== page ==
Poppies For Peace

Catch up on all the news and events in the City of Kalgoorlie-Boulder. This page also contains all the news and events for 2017.


Crochet or knit red, white and purple poppies to help create a spectacular installation on the headframe of the Mueseum of the Goldfields to commemorate a centenary since the end of the Great War. 


Join the poppy making bee on the first Wednesday of every month:
Starts Wednesday, 3 May
6 to 8pm
British Arms Hotel, Enter via the laneway next to the Federal Hotel.
Download the flyer. 



Poppy patterns are available from the Goldfields War Museum, the Museum of the Goldfields, both the Kalgoorlie and Boulder RSL’s, the William Grundt Memorial Library, the Eastern Goldfields Community Centre, the Pure Gold Visitor Centre, or download here.

You are welcome to use your own poppy patterns as well.

Completed poppies can be dropped off at any of the above points.

You can follow the project on Facebook at 
www.facebook. com/CKBHistoryandHeritage.
For more details please contact the Goldfields War Museum on 9093 1087 or email mailbag@ ckb.wa.gov.au.



The City of Kalgoorlie-Boulder and the Goldfields War Museum, in partnership with Museum of the Goldfields and the Boulder and Kalgoorlie Returned and Services League, will be launching the “Poppies for Peace” project this ANZAC Day.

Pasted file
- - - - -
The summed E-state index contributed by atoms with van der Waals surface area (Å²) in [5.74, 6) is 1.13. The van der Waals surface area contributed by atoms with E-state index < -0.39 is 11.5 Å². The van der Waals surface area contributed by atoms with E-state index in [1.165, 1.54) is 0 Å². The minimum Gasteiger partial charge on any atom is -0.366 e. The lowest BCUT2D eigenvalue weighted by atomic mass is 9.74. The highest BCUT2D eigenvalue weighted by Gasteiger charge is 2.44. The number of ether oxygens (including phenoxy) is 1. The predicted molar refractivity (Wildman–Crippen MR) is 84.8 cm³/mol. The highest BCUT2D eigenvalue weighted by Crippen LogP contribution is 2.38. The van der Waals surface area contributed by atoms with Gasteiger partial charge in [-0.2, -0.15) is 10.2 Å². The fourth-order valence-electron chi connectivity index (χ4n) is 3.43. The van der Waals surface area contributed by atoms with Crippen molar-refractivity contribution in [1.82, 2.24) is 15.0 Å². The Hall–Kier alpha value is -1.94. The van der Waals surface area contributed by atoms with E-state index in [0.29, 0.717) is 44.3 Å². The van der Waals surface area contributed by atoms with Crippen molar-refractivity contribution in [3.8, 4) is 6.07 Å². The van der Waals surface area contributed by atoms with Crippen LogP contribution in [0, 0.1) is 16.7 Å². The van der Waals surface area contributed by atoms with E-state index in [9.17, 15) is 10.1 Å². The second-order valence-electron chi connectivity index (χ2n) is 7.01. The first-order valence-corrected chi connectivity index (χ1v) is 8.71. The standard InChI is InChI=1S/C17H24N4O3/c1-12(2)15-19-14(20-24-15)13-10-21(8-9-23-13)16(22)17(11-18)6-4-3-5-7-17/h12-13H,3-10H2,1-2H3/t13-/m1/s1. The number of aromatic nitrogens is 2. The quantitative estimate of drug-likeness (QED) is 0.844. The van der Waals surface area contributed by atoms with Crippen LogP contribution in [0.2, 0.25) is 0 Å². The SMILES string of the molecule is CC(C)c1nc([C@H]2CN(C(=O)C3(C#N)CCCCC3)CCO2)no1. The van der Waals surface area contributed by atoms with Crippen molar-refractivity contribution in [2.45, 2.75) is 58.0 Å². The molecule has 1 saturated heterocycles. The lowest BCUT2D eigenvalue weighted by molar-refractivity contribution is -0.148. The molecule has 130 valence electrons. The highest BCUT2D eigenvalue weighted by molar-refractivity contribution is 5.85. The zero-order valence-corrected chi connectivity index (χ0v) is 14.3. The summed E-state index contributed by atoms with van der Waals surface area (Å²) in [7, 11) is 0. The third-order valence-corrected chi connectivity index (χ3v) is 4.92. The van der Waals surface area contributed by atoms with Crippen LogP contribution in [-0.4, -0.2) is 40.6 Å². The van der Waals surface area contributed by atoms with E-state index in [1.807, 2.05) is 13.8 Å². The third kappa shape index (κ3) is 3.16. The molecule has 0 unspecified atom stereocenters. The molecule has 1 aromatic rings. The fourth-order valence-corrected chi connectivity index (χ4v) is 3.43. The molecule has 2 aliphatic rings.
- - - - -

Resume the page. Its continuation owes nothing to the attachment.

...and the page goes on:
The project will involve the community coming together to knit or crochet red, purple and white poppies to commemorate the centenary since the end of the Great War, which took place on 11 November 1918.

The poppies will be used for a spectacular wreath and garland installation which will be suspended from the headframe at Museum of the Goldfields, and to create a poppy field on the grass verge outside the City of Kalgoorlie-Boulder’s Administration Offices on Hannan Street.

The dedication of the new poppy installation will be held at the Museum of the Goldfields on 11 November 2018 and is the final event to commemorate the centenary of the Great War. So why red, purple and white poppies? The red poppy was inspired by the World War I poem In Flanders Fields. They were first adopted y the American Legion to commemorate American soldiers killed in the Great War.

The white poppy is an international symbol of remembrance for all casualties of war – civilians and armed forces – and of peace. They were first produced by the Cooperative Women’s Guild in Britain in 1933, who pledged themselves to work for the end of the war. The purple poppy commemorates all the animal deeds and sacrifices in war.